While in Punta Cana I read an article in More magazine called, When Looks Fade: An Exercise in Perspective by Christine Lennon who interviewed “The Professionally Beautiful,” asking them how to age with grace. Molly Sims, author of The Everyday Supermodel said:
“It’s funny how I used to look at a picture when it was taken and think, Ugh, I look awful. You look at that same picture five years later, and you think, Dang. I looked pretty good.”
A friend in her 40s recently had professional photos taken to remember this time in her life. My mom did the same in her mid-30s. I get it. Even if you shy from the camera, the best souvenirs of any vacation are photos which capture living -in- the- now forever. At a Caribbean resort photo opps are everywhere and you’ll see many taking advantage of it. Don’t be shy. Help a solo traveling sister out. Ask if she’d like you to take her picture and ask her to take yours. Hotel staff will kindly oblige as well.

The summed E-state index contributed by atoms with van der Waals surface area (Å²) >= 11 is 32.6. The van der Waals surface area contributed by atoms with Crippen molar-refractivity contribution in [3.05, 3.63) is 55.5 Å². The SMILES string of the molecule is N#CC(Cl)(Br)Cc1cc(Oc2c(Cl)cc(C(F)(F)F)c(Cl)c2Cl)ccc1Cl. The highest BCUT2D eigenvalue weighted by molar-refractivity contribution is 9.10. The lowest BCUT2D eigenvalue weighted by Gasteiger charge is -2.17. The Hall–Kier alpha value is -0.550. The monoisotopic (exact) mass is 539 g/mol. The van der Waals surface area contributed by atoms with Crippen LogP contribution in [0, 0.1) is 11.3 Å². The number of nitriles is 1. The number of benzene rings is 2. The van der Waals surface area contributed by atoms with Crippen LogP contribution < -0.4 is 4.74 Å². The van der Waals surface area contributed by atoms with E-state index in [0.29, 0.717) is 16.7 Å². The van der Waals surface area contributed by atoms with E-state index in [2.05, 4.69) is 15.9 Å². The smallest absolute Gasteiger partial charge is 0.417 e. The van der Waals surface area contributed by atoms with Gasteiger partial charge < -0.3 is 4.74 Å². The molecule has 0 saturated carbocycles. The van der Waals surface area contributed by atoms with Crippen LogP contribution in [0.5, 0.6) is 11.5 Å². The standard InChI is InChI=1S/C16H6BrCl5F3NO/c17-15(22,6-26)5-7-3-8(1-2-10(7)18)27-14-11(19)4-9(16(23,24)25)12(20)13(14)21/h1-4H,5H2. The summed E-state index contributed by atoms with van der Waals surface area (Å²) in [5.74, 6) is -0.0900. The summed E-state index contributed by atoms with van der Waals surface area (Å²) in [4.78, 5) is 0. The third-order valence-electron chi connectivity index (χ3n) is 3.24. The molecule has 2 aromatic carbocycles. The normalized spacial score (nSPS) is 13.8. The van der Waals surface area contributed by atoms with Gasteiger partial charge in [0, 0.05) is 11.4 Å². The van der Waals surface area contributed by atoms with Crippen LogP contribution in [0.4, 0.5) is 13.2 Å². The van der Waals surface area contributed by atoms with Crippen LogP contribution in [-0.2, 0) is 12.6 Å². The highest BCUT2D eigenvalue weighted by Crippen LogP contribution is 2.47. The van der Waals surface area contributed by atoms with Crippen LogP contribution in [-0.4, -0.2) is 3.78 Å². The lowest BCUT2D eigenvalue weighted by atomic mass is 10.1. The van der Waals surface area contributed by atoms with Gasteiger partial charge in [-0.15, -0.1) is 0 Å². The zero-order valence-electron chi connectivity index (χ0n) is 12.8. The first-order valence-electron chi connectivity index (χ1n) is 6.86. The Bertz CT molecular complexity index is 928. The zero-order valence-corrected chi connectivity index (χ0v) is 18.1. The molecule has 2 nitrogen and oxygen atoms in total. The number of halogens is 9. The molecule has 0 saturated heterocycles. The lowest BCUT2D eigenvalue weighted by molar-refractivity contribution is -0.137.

Whatever your age or style–girly girl, Bohemian Babe, or mermaid, wear something–maybe a new frock found in shops on the complex– that makes you smile. Though I brought a tropical dress with me–a TJMAXX special–I was thrilled to see new styles of two brands I fell in love with in Spain (Mele Beach in Tarife and Desigual in Vigo) sold at the Barcelo Punta Cana complex.
Peace. Going solo to a Caribbean resort will convince you of what research shows. Though too few people take enough time off, those who do vacation return rejuvenated and more productive. No matter the age. For some of us, the prime time to go solo seems to be when we are trying to survive, even thrive after the nest empties. We are “tweeners”and if we can’t take a gap year, a gap week works, too. Soon–assuming we stay in good health–we may be needed to care for parents and grandchildren. Doing all we can to stay fit–physically, mentally, spiritually–is vital for the ones we love.
We are as young as we feel. I loved seeing women my mom’s age doing Zumba in their bathing suits on the beach. And about those photos and the freedom on your face they will reflect…
Christie Brinkley, 62 year-old author of Timeless Beauty and former Sports Illustrated swimsuit model said, “Aging needs a huge rebranding campaign. People still think of 60 and picture a granny with a shawl and bun. We need to stop lying about our ages. Go ahead and say your number; then you’ll reshape other people’s images of that number.”
Likewise, when people ask in disbelief, You traveled to the Caribbean alone? say, Yes and smile. They may need to be freed, too.
Special thanks to Barceló Bávaro Grand Resort for an amazing experience. As always, the opinions here are my own.